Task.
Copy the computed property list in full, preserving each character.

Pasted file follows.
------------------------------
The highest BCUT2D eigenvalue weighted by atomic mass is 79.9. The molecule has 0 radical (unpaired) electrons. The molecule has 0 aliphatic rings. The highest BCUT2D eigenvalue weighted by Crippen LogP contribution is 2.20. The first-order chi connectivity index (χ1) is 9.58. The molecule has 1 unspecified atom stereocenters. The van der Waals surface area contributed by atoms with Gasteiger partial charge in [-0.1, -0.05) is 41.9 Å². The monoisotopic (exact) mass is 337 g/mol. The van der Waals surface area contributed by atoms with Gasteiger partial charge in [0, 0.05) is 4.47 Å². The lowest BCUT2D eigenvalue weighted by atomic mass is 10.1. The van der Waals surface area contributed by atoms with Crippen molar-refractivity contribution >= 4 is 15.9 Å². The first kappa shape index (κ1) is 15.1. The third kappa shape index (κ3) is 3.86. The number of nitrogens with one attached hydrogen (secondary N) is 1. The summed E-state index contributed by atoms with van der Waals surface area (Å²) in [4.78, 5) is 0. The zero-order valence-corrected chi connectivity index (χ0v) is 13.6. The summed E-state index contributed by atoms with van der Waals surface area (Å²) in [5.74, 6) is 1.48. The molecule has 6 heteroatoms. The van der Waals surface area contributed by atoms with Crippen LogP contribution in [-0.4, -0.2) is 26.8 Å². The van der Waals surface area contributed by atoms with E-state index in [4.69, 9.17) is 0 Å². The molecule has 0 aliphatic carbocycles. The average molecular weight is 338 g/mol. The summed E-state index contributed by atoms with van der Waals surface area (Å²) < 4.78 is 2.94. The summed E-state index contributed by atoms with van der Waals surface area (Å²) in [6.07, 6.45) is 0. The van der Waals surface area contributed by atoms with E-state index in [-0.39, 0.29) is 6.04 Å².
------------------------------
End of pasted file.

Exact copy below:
The highest BCUT2D eigenvalue weighted by atomic mass is 79.9. The molecule has 0 radical (unpaired) electrons. The molecule has 0 aliphatic rings. The highest BCUT2D eigenvalue weighted by Crippen LogP contribution is 2.20. The first-order chi connectivity index (χ1) is 9.58. The molecule has 1 unspecified atom stereocenters. The van der Waals surface area contributed by atoms with Gasteiger partial charge in [-0.1, -0.05) is 41.9 Å². The monoisotopic (exact) mass is 337 g/mol. The van der Waals surface area contributed by atoms with Gasteiger partial charge in [0, 0.05) is 4.47 Å². The lowest BCUT2D eigenvalue weighted by atomic mass is 10.1. The van der Waals surface area contributed by atoms with Crippen molar-refractivity contribution >= 4 is 15.9 Å². The first kappa shape index (κ1) is 15.1. The third kappa shape index (κ3) is 3.86. The number of nitrogens with one attached hydrogen (secondary N) is 1. The summed E-state index contributed by atoms with van der Waals surface area (Å²) in [4.78, 5) is 0. The zero-order valence-corrected chi connectivity index (χ0v) is 13.6. The summed E-state index contributed by atoms with van der Waals surface area (Å²) in [5.74, 6) is 1.48. The molecule has 6 heteroatoms. The van der Waals surface area contributed by atoms with Crippen LogP contribution in [-0.4, -0.2) is 26.8 Å². The van der Waals surface area contributed by atoms with E-state index in [4.69, 9.17) is 0 Å². The molecule has 0 aliphatic carbocycles. The average molecular weight is 338 g/mol. The summed E-state index contributed by atoms with van der Waals surface area (Å²) < 4.78 is 2.94. The summed E-state index contributed by atoms with van der Waals surface area (Å²) in [6.07, 6.45) is 0. The van der Waals surface area contributed by atoms with E-state index in [-0.39, 0.29) is 6.04 Å².